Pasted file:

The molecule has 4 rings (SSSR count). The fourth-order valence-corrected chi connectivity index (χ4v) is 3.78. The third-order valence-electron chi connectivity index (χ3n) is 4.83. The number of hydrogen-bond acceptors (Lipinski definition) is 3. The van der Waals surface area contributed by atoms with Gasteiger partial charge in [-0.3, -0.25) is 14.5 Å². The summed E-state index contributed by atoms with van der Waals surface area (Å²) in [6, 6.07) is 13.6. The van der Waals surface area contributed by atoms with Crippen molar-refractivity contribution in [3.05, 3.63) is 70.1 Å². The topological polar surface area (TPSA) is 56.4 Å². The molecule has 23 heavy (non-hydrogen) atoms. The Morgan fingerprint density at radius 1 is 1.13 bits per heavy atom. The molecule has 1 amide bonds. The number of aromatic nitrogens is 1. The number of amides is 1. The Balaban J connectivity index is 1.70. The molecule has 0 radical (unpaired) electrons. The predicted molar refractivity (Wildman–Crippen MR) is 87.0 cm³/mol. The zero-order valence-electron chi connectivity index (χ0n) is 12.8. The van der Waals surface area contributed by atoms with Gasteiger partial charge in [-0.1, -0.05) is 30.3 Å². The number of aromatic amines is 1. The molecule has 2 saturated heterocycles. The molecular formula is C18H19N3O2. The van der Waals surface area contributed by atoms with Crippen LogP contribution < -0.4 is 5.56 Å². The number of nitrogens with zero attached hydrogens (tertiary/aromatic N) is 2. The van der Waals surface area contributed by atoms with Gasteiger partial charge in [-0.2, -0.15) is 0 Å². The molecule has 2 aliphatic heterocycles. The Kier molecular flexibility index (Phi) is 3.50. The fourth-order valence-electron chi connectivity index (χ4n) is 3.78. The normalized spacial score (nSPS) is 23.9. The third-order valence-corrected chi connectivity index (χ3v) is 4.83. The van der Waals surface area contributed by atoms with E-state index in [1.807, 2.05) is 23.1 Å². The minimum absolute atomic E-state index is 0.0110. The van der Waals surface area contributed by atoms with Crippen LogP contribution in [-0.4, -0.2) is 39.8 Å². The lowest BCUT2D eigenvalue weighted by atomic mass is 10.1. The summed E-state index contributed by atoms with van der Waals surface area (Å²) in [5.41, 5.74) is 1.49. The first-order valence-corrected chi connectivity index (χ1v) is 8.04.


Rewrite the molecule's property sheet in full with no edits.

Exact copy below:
The molecule has 4 rings (SSSR count). The fourth-order valence-corrected chi connectivity index (χ4v) is 3.78. The third-order valence-electron chi connectivity index (χ3n) is 4.83. The number of hydrogen-bond acceptors (Lipinski definition) is 3. The van der Waals surface area contributed by atoms with Gasteiger partial charge in [-0.3, -0.25) is 14.5 Å². The summed E-state index contributed by atoms with van der Waals surface area (Å²) in [6, 6.07) is 13.6. The van der Waals surface area contributed by atoms with Crippen molar-refractivity contribution in [3.05, 3.63) is 70.1 Å². The topological polar surface area (TPSA) is 56.4 Å². The molecule has 23 heavy (non-hydrogen) atoms. The Morgan fingerprint density at radius 1 is 1.13 bits per heavy atom. The molecule has 1 amide bonds. The number of aromatic nitrogens is 1. The number of amides is 1. The Balaban J connectivity index is 1.70. The molecule has 0 radical (unpaired) electrons. The predicted molar refractivity (Wildman–Crippen MR) is 87.0 cm³/mol. The zero-order valence-electron chi connectivity index (χ0n) is 12.8. The van der Waals surface area contributed by atoms with Gasteiger partial charge in [-0.1, -0.05) is 30.3 Å². The number of aromatic amines is 1. The molecule has 2 saturated heterocycles. The molecular formula is C18H19N3O2. The van der Waals surface area contributed by atoms with Crippen LogP contribution < -0.4 is 5.56 Å². The number of nitrogens with zero attached hydrogens (tertiary/aromatic N) is 2. The van der Waals surface area contributed by atoms with Gasteiger partial charge in [-0.2, -0.15) is 0 Å². The molecule has 2 aliphatic heterocycles. The Kier molecular flexibility index (Phi) is 3.50. The fourth-order valence-electron chi connectivity index (χ4n) is 3.78. The normalized spacial score (nSPS) is 23.9. The third-order valence-corrected chi connectivity index (χ3v) is 4.83. The van der Waals surface area contributed by atoms with E-state index in [1.807, 2.05) is 23.1 Å². The minimum absolute atomic E-state index is 0.0110. The van der Waals surface area contributed by atoms with Crippen LogP contribution in [-0.4, -0.2) is 39.8 Å². The lowest BCUT2D eigenvalue weighted by atomic mass is 10.1. The summed E-state index contributed by atoms with van der Waals surface area (Å²) in [5.41, 5.74) is 1.49. The first-order valence-corrected chi connectivity index (χ1v) is 8.04.